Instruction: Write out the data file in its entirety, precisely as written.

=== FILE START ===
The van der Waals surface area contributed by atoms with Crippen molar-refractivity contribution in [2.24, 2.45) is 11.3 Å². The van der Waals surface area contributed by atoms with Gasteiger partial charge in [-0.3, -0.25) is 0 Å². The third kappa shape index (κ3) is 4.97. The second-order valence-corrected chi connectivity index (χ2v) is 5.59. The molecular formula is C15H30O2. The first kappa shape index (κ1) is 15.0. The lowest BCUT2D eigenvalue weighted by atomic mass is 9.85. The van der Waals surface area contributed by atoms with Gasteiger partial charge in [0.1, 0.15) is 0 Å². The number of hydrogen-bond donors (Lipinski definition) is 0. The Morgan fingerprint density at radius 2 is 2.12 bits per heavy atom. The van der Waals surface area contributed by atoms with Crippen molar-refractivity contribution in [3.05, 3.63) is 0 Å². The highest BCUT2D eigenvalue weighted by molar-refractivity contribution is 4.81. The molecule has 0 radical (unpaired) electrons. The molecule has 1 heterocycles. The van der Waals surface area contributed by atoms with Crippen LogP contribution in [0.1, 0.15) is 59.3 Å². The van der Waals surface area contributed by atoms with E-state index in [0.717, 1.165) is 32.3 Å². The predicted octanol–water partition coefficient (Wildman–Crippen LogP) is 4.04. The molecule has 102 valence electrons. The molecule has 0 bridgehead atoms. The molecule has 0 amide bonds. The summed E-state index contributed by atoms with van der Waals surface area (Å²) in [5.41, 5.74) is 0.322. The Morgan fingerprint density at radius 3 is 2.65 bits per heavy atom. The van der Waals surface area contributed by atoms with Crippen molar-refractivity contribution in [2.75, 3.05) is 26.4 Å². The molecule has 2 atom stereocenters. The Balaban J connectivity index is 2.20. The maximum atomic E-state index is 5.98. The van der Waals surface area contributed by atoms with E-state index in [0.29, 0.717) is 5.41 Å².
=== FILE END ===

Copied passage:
The van der Waals surface area contributed by atoms with Crippen molar-refractivity contribution in [2.24, 2.45) is 11.3 Å². The van der Waals surface area contributed by atoms with Gasteiger partial charge in [-0.3, -0.25) is 0 Å². The third kappa shape index (κ3) is 4.97. The second-order valence-corrected chi connectivity index (χ2v) is 5.59. The molecular formula is C15H30O2. The first kappa shape index (κ1) is 15.0. The lowest BCUT2D eigenvalue weighted by atomic mass is 9.85. The van der Waals surface area contributed by atoms with Gasteiger partial charge in [0.1, 0.15) is 0 Å². The number of hydrogen-bond donors (Lipinski definition) is 0. The Morgan fingerprint density at radius 2 is 2.12 bits per heavy atom. The van der Waals surface area contributed by atoms with Crippen molar-refractivity contribution in [3.05, 3.63) is 0 Å². The highest BCUT2D eigenvalue weighted by molar-refractivity contribution is 4.81. The molecule has 0 radical (unpaired) electrons. The molecule has 1 heterocycles. The van der Waals surface area contributed by atoms with Crippen LogP contribution in [0.1, 0.15) is 59.3 Å². The van der Waals surface area contributed by atoms with E-state index in [0.717, 1.165) is 32.3 Å². The predicted octanol–water partition coefficient (Wildman–Crippen LogP) is 4.04. The molecule has 102 valence electrons. The molecule has 0 bridgehead atoms. The molecule has 0 amide bonds. The summed E-state index contributed by atoms with van der Waals surface area (Å²) in [5.41, 5.74) is 0.322. The Morgan fingerprint density at radius 3 is 2.65 bits per heavy atom. The van der Waals surface area contributed by atoms with Crippen molar-refractivity contribution in [2.75, 3.05) is 26.4 Å². The molecule has 2 atom stereocenters. The Balaban J connectivity index is 2.20. The maximum atomic E-state index is 5.98. The van der Waals surface area contributed by atoms with E-state index in [0.29, 0.717) is 5.41 Å².